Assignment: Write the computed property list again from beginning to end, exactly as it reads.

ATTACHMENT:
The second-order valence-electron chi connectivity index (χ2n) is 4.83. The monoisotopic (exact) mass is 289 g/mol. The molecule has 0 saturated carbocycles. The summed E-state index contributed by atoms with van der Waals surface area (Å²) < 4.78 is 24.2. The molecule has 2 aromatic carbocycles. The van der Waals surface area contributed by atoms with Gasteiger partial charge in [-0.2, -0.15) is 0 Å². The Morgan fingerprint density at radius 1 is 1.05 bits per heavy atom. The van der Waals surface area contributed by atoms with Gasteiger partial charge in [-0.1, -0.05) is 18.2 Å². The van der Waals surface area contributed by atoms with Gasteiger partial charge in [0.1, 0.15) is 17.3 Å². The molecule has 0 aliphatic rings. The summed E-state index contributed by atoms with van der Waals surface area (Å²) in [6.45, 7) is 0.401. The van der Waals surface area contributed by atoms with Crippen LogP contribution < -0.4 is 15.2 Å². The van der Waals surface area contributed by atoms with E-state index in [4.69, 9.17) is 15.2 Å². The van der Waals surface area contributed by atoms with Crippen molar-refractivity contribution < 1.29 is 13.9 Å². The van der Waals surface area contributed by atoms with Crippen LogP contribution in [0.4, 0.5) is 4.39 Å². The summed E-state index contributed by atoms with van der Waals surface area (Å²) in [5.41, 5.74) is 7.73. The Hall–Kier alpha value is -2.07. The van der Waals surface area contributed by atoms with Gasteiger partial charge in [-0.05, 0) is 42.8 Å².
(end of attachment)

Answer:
The second-order valence-electron chi connectivity index (χ2n) is 4.83. The monoisotopic (exact) mass is 289 g/mol. The molecule has 0 saturated carbocycles. The summed E-state index contributed by atoms with van der Waals surface area (Å²) < 4.78 is 24.2. The molecule has 2 aromatic carbocycles. The van der Waals surface area contributed by atoms with Gasteiger partial charge in [-0.2, -0.15) is 0 Å². The Morgan fingerprint density at radius 1 is 1.05 bits per heavy atom. The van der Waals surface area contributed by atoms with Gasteiger partial charge in [-0.1, -0.05) is 18.2 Å². The van der Waals surface area contributed by atoms with Gasteiger partial charge in [0.1, 0.15) is 17.3 Å². The molecule has 0 aliphatic rings. The summed E-state index contributed by atoms with van der Waals surface area (Å²) in [6.45, 7) is 0.401. The van der Waals surface area contributed by atoms with Crippen LogP contribution < -0.4 is 15.2 Å². The van der Waals surface area contributed by atoms with E-state index in [4.69, 9.17) is 15.2 Å². The van der Waals surface area contributed by atoms with Crippen molar-refractivity contribution < 1.29 is 13.9 Å². The van der Waals surface area contributed by atoms with Crippen LogP contribution in [0.4, 0.5) is 4.39 Å². The summed E-state index contributed by atoms with van der Waals surface area (Å²) in [5.41, 5.74) is 7.73. The Hall–Kier alpha value is -2.07. The van der Waals surface area contributed by atoms with Gasteiger partial charge in [-0.05, 0) is 42.8 Å².